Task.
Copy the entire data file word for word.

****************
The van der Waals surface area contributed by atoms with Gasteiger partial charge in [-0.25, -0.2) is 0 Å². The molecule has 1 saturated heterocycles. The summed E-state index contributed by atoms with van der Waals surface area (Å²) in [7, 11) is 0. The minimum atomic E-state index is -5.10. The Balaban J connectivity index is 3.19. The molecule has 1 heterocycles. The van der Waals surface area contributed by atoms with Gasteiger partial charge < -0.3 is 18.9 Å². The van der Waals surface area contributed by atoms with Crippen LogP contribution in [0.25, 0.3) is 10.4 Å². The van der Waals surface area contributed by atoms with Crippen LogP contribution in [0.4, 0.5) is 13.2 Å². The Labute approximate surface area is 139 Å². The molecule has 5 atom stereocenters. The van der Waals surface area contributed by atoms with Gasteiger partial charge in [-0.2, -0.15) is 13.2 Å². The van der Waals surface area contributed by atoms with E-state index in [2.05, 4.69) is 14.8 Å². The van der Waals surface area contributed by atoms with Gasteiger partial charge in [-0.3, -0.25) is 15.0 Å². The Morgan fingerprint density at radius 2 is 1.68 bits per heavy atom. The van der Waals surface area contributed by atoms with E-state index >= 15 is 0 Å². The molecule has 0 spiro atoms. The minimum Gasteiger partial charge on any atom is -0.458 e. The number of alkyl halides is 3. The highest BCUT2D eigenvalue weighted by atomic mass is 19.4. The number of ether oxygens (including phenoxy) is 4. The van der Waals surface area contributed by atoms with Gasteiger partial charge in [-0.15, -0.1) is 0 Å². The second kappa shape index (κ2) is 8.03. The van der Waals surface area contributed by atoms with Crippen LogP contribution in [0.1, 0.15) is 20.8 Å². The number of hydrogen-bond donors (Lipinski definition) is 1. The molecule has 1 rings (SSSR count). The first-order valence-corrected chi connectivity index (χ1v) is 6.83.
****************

The van der Waals surface area contributed by atoms with Gasteiger partial charge in [-0.25, -0.2) is 0 Å². The molecule has 1 saturated heterocycles. The summed E-state index contributed by atoms with van der Waals surface area (Å²) in [7, 11) is 0. The minimum atomic E-state index is -5.10. The Balaban J connectivity index is 3.19. The molecule has 1 heterocycles. The van der Waals surface area contributed by atoms with Gasteiger partial charge < -0.3 is 18.9 Å². The van der Waals surface area contributed by atoms with Crippen LogP contribution in [0.25, 0.3) is 10.4 Å². The van der Waals surface area contributed by atoms with Crippen LogP contribution in [0.4, 0.5) is 13.2 Å². The Labute approximate surface area is 139 Å². The molecule has 5 atom stereocenters. The van der Waals surface area contributed by atoms with Gasteiger partial charge in [-0.2, -0.15) is 13.2 Å². The van der Waals surface area contributed by atoms with E-state index in [2.05, 4.69) is 14.8 Å². The van der Waals surface area contributed by atoms with Gasteiger partial charge in [-0.3, -0.25) is 15.0 Å². The Morgan fingerprint density at radius 2 is 1.68 bits per heavy atom. The van der Waals surface area contributed by atoms with E-state index >= 15 is 0 Å². The molecule has 0 spiro atoms. The minimum Gasteiger partial charge on any atom is -0.458 e. The number of alkyl halides is 3. The highest BCUT2D eigenvalue weighted by atomic mass is 19.4. The number of ether oxygens (including phenoxy) is 4. The van der Waals surface area contributed by atoms with Gasteiger partial charge in [-0.15, -0.1) is 0 Å². The second kappa shape index (κ2) is 8.03. The van der Waals surface area contributed by atoms with Crippen LogP contribution in [0.1, 0.15) is 20.8 Å². The number of hydrogen-bond donors (Lipinski definition) is 1. The molecule has 1 rings (SSSR count). The first-order valence-corrected chi connectivity index (χ1v) is 6.83.